We have been paying our four kids a small allowance. We help them split their money by percentage into different categories (savings, investment, responsibility, school, play, etc.) One of the categories is "investment" which so far has been put into a savings account. Now that they have a little bit of money collected there (a couple hundred total), I thought it might be a good idea to help them be more actively investing it.

I did some real estate investing a while back, right before the bubble popped, so it didn't turn out too well. I purchased stock and options at companies I worked for, but those never paid out either. I've also done some investing on Prosper, which did OK. My point is I am not a sophisticated investor, but would like to start my kids on a good path.

So what is a good investment to introduce kids too? It is OK if it isn't 100% safe (nothing is) since I will encourage them to diversify into multiple investments, so if one fails they can see it as a learning experience, but I don't want them to loose it all. I'd also like something that they can be involved in, where we can check on it from time to time to see how it is doing, then maybe make decisions on how to improve the investment.

This will also be a learning experience for me as well. Suggestions?

  • These are all great answers! Feb 10, 2013 at 5:42

4 Answers 4


I'd also look into index funds (eg Vanguard) as they have low management fees. you can buy these as ETFs as well - so you can buy in at a very low starting amount.

An index fund can also be a talking point for your kids about what an industry index is and how it relates to the companies that fall into it. Also about how mutual funds try to "beat the market" - and often fail.

  • good point, ETFs inherently have a low minimum
    – Havoc P
    May 17, 2011 at 12:42

Buy them a physical stock certificate... you can request them from a broker, or buy through a company like http://www.oneshare.com.

Other options:

  • US Savings Bonds
  • Collectible coins
  • Passbook savings accounts.

There are mutual funds oriented toward kids or that are suitable in some way (e.g. they have low minimums). Here are two articles with mention of some of them:

Of those only USAA First Start Growth is explicitly for kids: http://quote.morningstar.com/fund/f.aspx?t=UFSGX or https://www.usaa.com/inet/pages/mutual_funds_reports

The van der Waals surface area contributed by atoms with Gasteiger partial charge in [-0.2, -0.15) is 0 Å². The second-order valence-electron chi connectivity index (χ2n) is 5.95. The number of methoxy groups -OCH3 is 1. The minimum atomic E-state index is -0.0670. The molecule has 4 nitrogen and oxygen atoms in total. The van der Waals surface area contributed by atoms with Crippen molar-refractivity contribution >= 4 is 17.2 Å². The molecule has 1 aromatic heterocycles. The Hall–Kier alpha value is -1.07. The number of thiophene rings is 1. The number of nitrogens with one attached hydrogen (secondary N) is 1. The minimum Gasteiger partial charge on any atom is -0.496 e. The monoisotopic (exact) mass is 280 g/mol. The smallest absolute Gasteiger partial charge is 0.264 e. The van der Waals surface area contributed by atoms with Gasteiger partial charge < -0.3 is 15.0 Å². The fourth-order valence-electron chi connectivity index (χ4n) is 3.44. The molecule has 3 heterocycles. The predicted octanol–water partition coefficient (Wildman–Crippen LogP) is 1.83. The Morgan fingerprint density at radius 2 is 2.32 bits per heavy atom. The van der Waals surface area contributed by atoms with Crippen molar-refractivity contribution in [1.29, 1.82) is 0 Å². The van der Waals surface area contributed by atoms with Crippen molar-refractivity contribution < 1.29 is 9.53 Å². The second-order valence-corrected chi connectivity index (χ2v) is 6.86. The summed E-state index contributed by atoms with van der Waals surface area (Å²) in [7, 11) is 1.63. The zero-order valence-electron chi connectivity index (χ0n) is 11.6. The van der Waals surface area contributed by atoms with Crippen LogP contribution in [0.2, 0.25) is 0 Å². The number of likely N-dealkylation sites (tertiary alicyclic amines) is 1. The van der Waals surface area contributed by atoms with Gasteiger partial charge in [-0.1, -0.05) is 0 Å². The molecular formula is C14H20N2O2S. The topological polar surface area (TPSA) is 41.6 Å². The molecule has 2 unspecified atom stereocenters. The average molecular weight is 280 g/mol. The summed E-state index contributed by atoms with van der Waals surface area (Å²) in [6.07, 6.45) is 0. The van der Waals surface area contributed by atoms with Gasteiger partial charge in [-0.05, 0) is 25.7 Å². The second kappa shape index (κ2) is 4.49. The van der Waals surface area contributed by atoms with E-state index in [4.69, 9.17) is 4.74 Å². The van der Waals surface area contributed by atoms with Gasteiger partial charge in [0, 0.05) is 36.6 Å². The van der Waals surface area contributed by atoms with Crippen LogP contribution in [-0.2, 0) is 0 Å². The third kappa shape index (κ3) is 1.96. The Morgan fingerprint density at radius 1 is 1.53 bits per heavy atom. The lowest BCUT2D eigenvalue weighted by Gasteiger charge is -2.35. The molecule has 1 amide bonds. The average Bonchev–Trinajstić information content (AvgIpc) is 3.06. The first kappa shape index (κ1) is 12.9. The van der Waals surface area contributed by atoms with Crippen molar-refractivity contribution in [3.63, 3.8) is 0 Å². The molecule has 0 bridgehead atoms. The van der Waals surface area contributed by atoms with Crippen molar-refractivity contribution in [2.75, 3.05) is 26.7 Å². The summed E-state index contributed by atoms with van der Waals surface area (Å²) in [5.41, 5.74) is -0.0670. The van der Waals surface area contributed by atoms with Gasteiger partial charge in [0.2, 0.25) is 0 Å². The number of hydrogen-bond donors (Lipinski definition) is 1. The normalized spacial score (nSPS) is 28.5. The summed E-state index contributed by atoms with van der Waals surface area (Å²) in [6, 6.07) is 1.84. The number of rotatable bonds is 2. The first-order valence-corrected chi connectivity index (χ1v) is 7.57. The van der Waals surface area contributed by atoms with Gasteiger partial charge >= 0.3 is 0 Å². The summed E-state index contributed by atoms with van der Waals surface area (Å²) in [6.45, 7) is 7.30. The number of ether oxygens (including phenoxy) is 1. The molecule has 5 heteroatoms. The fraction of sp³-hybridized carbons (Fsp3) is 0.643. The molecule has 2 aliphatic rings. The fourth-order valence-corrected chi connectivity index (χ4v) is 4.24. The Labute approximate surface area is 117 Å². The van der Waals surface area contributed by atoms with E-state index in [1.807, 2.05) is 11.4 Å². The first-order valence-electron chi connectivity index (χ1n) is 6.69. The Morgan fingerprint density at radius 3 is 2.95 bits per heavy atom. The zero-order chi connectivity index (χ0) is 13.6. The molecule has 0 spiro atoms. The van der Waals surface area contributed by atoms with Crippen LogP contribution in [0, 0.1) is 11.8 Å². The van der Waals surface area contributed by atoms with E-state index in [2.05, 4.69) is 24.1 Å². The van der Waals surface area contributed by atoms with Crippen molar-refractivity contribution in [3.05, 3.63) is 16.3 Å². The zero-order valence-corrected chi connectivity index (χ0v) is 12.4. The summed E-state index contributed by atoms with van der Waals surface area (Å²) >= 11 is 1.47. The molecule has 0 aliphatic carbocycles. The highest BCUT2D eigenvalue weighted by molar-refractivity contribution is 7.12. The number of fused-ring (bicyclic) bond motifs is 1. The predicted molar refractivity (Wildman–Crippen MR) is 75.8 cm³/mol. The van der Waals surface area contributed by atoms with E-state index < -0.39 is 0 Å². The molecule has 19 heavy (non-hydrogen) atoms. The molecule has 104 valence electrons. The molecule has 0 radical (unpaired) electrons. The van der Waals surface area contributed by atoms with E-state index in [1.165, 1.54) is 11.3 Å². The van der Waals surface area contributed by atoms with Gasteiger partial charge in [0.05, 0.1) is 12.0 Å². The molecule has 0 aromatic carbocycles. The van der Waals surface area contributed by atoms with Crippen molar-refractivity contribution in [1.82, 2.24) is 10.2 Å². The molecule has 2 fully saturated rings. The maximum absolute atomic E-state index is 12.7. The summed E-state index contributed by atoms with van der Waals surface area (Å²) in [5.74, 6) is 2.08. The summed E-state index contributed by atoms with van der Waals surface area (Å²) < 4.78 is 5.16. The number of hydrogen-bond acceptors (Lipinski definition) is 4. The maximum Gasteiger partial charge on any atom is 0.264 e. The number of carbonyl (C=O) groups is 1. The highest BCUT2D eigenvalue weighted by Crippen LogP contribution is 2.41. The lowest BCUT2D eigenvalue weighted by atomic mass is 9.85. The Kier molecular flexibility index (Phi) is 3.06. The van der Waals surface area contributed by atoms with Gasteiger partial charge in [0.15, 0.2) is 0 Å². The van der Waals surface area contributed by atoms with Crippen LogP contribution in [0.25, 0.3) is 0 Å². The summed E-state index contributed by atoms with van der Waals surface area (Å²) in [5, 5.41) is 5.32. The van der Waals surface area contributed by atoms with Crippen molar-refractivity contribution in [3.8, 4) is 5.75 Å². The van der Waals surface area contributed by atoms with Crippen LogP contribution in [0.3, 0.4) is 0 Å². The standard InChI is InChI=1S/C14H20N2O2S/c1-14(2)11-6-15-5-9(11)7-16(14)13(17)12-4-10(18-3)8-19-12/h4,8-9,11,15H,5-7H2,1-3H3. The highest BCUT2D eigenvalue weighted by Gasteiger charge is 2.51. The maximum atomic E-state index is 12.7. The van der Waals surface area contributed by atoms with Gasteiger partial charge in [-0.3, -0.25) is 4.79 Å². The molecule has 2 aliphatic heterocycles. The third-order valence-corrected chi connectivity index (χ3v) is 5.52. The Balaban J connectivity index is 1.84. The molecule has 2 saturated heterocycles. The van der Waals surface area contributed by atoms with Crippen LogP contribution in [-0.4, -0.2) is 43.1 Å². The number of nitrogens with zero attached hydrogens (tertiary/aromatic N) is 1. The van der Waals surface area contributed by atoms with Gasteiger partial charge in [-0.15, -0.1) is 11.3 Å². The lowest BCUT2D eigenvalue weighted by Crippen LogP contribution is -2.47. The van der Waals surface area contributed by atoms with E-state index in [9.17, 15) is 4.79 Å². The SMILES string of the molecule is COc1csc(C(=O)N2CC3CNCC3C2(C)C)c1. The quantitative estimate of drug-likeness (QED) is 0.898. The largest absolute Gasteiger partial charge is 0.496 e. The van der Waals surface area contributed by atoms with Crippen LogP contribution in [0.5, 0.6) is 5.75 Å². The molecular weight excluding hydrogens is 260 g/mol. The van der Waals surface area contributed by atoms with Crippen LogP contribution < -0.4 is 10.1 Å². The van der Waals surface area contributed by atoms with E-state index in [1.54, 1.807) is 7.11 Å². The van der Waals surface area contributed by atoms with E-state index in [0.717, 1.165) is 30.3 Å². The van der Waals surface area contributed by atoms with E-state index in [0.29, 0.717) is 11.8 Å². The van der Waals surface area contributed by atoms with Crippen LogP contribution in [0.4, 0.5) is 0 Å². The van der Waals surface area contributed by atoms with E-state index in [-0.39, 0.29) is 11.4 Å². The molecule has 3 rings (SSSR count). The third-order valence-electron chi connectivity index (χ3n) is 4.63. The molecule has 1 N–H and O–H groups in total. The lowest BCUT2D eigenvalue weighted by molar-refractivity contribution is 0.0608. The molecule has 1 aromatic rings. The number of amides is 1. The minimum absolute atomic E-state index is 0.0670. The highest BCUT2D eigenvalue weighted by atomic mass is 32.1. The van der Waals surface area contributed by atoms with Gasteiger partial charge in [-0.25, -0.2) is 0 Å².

Another fund aimed at kids is Monetta Young Investor http://quote.morningstar.com/fund/f.aspx?t=MYIFX or http://www.younginvestorfund.com/

The diversified funds (with fixed income) like USAA First Start Growth, Vanguard STAR, Pax World Balanced, etc. have the nice property that they won't be as volatile and may spend less time "underwater," so that might better convey the value of investing (vs. an all-stock fund where it could be kind of depressing for years on end, if you get bad luck). Though, I feel the same principle applies for adults.

Kids may appreciate intangible aspects of the funds, e.g. Pax World Balanced invests in sustainable companies, Ariel Appreciation also has some social parameters and I think the guy running it does charity work with kids, that type of thing.

There should be quarterly and annual reports on mutual funds (or stocks) that would give kids something to read and think about related to the investment.

Disclaimer: none of these funds are recommendations, I have not researched them in any detail, just giving you some leads.

  • This looks really good, thanks. I will look into these. May 17, 2011 at 4:49

For "real" investing I would usually recommend mutual funds. But if you are trying to teach a kid about investing, I would recommend they choose individual stocks.

That will give them a great opportunity to follow the companies they bought in the news. It also gives you an opportunity to sit down with them periodically and discuss their companies performance, economic news, etc. and how those things play into stock prices.

  • I was really leaning toward this, but am curious if there is a good discount brokerage that you would recommend for kids? May 18, 2011 at 2:08
  • @Jim - I've been happy with Options House. They have $3 trades, which is about as cheap as it gets. Not sure if I'd recommend allowing the kids to use it though - you could always have them pick the stocks and you make the actual purchases. May 18, 2011 at 12:55
  • I agree with this answer --mutual funds teach you little. You just put your money in them and hope they'll perform well... what can you learn from doing that?
    – Zenadix
    Oct 30, 2015 at 20:07

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